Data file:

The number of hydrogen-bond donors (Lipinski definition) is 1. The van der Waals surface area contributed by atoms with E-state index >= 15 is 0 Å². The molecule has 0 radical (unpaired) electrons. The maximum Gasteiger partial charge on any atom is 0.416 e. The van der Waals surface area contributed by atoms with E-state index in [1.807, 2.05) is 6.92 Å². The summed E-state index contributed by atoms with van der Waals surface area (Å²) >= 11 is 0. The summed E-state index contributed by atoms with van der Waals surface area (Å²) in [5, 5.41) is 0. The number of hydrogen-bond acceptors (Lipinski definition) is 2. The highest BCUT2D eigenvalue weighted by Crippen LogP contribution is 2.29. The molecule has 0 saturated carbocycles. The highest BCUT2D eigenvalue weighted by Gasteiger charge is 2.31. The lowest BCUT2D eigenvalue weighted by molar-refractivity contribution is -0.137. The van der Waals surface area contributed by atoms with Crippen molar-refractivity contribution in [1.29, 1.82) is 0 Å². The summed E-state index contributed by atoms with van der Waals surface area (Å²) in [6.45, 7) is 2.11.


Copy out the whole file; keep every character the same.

The number of hydrogen-bond donors (Lipinski definition) is 1. The van der Waals surface area contributed by atoms with E-state index >= 15 is 0 Å². The molecule has 0 radical (unpaired) electrons. The maximum Gasteiger partial charge on any atom is 0.416 e. The van der Waals surface area contributed by atoms with E-state index in [1.807, 2.05) is 6.92 Å². The summed E-state index contributed by atoms with van der Waals surface area (Å²) >= 11 is 0. The summed E-state index contributed by atoms with van der Waals surface area (Å²) in [5, 5.41) is 0. The number of hydrogen-bond acceptors (Lipinski definition) is 2. The highest BCUT2D eigenvalue weighted by Crippen LogP contribution is 2.29. The molecule has 0 saturated carbocycles. The highest BCUT2D eigenvalue weighted by Gasteiger charge is 2.31. The lowest BCUT2D eigenvalue weighted by molar-refractivity contribution is -0.137. The van der Waals surface area contributed by atoms with Crippen molar-refractivity contribution in [1.29, 1.82) is 0 Å². The summed E-state index contributed by atoms with van der Waals surface area (Å²) in [6.45, 7) is 2.11.